First and Last
When my daughter was born, I bought a baby book that has space in it for recording all of
baby's "first's". Over the years, I recorded first words, first steps, firth tooth in and first tooth
out, as well as many other firsts.

I vividly remember her first report card, first birthday, first date, and her first job. And now as
she embarks on her first (and only, I hope) marriage, I find myself reminiscing about all of the
firsts in my life.

As the firsts race around in my head, I'm suddenly reminded of the lasts. The lasts are a
peculiar thing, for you never know it's the last, until long after it's over.  I remember the last
time I carried her to bed after she had fallen asleep watching television. I didn't know it was
the last time, or I'm sure I would have walked more slowly, cherishing the moment as I
lingered over her and tucked her underneath her warm covers. Relishing in the smell of
bubble bath on her skin, or the baby shampoo fragrance still permeating her hair. Sadly, at
some point she became too heavy for me to carry, and those walks down the hall with her
limp in my arms and snuggled to my breast were gone.

The last time I saw my father, he had driven 1,100 miles from his home in Florida to my
home in Texas to be with me for my mother's funeral. As he prepared to leave, I walked him
to the car, hugged him and watched him drive away, waving until he was out of sight.

Did I know it was going to be the last time I would ever see him? No. For if I had known, I
would have hugged longer, cried harder, and begged him to stay. But I didn't know. Sure, I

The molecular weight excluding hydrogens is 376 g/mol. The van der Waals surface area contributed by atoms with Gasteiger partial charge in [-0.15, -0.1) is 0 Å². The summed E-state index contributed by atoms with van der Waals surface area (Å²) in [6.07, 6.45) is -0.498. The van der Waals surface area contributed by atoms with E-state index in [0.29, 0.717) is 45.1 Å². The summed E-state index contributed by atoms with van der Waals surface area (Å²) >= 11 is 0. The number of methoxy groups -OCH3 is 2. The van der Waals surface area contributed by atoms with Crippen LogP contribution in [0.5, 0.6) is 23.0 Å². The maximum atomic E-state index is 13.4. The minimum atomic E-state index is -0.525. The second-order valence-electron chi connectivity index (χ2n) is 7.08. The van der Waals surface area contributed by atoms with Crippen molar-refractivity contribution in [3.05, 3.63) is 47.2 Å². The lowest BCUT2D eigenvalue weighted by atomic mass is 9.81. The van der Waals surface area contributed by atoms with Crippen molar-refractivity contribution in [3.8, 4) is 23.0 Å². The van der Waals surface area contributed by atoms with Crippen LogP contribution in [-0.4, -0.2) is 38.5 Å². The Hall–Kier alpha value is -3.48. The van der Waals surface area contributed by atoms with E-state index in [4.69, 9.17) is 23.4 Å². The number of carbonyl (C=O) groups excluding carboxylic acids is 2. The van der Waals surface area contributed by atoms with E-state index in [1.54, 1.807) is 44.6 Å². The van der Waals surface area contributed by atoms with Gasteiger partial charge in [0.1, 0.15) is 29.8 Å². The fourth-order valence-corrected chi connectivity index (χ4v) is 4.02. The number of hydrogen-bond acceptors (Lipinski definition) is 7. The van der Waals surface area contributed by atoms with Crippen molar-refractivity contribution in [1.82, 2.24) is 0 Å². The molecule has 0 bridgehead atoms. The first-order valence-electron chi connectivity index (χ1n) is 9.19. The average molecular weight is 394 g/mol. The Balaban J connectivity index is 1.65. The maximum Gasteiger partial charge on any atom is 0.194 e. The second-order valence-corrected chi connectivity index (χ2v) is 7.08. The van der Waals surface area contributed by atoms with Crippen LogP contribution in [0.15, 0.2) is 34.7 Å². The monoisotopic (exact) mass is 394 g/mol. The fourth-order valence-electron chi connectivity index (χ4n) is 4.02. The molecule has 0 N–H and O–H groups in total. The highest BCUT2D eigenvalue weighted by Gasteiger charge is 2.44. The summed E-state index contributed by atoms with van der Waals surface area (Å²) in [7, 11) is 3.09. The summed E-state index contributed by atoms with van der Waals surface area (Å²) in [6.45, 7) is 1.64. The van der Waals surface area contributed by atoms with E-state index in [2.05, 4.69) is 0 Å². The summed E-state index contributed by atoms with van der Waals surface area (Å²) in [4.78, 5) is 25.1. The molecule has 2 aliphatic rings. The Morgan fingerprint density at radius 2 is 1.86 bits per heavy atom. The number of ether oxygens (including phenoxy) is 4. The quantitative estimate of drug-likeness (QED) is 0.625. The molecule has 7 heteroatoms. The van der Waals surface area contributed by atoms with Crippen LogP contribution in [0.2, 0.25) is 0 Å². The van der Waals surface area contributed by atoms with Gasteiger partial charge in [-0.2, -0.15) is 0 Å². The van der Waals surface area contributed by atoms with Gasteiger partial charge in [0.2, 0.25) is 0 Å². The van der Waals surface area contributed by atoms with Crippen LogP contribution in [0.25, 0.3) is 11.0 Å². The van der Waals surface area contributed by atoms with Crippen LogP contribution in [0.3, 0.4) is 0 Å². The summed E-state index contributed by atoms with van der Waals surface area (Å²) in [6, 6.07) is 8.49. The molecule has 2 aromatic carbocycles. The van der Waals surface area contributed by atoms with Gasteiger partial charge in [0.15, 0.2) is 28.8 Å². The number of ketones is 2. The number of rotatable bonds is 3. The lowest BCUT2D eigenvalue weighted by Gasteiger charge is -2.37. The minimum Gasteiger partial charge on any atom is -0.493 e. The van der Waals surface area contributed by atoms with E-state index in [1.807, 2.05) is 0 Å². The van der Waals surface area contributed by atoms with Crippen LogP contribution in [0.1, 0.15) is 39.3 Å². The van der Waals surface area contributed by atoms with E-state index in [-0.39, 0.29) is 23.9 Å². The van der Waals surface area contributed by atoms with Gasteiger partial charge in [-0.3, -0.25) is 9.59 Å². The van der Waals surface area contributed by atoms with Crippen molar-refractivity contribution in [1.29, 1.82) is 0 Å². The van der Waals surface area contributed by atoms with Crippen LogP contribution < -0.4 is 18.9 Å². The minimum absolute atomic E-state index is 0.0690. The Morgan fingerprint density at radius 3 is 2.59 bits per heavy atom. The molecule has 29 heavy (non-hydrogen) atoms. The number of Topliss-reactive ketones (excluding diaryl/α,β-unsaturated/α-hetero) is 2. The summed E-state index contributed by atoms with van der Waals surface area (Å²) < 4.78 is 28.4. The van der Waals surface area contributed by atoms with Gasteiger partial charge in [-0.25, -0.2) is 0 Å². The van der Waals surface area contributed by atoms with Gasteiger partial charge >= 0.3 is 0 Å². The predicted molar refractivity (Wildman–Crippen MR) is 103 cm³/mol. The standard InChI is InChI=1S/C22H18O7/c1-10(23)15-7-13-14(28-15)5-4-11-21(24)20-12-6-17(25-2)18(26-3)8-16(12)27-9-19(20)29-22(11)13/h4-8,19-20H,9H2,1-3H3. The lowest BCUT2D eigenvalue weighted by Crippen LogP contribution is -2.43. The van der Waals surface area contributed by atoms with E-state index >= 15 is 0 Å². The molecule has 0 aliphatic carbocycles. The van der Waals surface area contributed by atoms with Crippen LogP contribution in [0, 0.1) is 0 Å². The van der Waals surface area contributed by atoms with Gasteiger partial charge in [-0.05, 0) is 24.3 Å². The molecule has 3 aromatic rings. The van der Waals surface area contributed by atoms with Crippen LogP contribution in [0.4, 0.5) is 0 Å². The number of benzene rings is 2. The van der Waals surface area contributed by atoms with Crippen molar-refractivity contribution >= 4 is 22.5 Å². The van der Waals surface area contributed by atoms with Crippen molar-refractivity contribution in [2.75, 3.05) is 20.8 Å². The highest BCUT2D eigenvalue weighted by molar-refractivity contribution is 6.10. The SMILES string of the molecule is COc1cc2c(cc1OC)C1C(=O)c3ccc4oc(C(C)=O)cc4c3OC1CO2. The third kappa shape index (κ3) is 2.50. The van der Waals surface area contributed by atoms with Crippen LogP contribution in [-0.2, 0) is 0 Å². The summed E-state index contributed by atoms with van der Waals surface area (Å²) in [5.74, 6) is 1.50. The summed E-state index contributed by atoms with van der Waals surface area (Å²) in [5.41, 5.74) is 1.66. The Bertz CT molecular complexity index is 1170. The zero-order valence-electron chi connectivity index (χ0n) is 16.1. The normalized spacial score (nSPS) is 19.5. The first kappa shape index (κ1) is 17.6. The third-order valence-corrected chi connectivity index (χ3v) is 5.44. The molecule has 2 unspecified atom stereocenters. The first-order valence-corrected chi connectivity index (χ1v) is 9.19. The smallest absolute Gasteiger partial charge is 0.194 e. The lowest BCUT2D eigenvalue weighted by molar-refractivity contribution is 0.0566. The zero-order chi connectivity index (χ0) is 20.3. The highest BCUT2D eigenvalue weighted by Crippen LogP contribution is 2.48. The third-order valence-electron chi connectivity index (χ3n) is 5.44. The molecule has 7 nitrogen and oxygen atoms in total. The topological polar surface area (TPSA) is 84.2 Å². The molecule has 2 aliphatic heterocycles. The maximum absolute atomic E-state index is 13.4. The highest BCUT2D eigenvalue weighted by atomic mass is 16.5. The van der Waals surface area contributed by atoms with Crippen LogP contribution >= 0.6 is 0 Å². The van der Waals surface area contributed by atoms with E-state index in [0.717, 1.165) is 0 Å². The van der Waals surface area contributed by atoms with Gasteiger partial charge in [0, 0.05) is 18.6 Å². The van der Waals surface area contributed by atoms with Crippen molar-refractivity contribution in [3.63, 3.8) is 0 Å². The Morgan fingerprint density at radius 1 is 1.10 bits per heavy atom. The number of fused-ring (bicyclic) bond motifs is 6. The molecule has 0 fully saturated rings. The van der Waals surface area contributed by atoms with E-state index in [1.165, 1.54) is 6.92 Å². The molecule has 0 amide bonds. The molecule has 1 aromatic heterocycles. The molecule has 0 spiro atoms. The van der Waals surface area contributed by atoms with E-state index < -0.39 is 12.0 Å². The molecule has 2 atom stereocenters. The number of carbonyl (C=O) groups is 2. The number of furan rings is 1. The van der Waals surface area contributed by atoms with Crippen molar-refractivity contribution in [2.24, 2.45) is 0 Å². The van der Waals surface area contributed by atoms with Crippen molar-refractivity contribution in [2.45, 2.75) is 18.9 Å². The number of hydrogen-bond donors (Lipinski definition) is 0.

planned to visit him soon. Sure, I talked to him on the telephone every Sunday. But neither
of us had any way of knowing that in less than ten months, he too, would be gone.

I didn't have a book to record his last visit or our last hug, but my heart still remembers it
vividly. Other lasts, I don't remember as vividly, but wish I could. I wish I could remember
Mother's last birthday, our last picnic, Dad's last advice, and many others that passed long
before I realized. Once my parents were gone, their lasts began to haunt me.

God knows all the firsts and the lasts. I suppose it takes a Divine heart to be able to know
the last of something and not spend a lifetime fretting over it. It's a good thing I don't know
when the last of something is occurring, for it would surely break my heart.

It would be nice if everyone could live one moment at a time, and live each one as if it were a
last moment, relishing each hug, each conversation, as if it might be the last. But life makes
us busy. We each have the same number of hours in a day, but we cram too much in it.
More time for working, less time for hugging.

Yet, when a loved one dies, it somehow puts everything else into perspective. The things
that used to seem so important and time-demanding, now seem like useless clutter. The
words said, the deeds done, the kindness showed, and the love shared becomes all
important.

As I continue along grief's long journey, m
any years after my parents' deaths, I remind myself
of the important things in my life. I linger longer in conversations, hug my loved ones and
friends more, and cherish the little things that may soon be lasts.

My daughter and I are spending lots of time planning her wedding these days. She is so
excited! I'm excited for her, but also saddened, for I know there is another last coming. But
as I dread the lasts, I also look forward to even more firsts. For it is in the firsts that God
grants us His greatest blessings!

As I have worked my way through grief, recalling the many lasts, I remember that God still
has many joys left for me, and many more firsts. I've learned that part of the grief process is
in remembering the lasts, but they should be treated like photographs. I cherish them and
dwell on them for awhile, then place them away in a special place. My grief has been like
that baby book. I have gone back through the book, rejoiced at the firsts, cried over the
lasts, and now it's time I close that book and get on with life.

Now, it's time to start a new book, for the little baby is gone, but the bride is beautiful!
© Ferna Lary Mills


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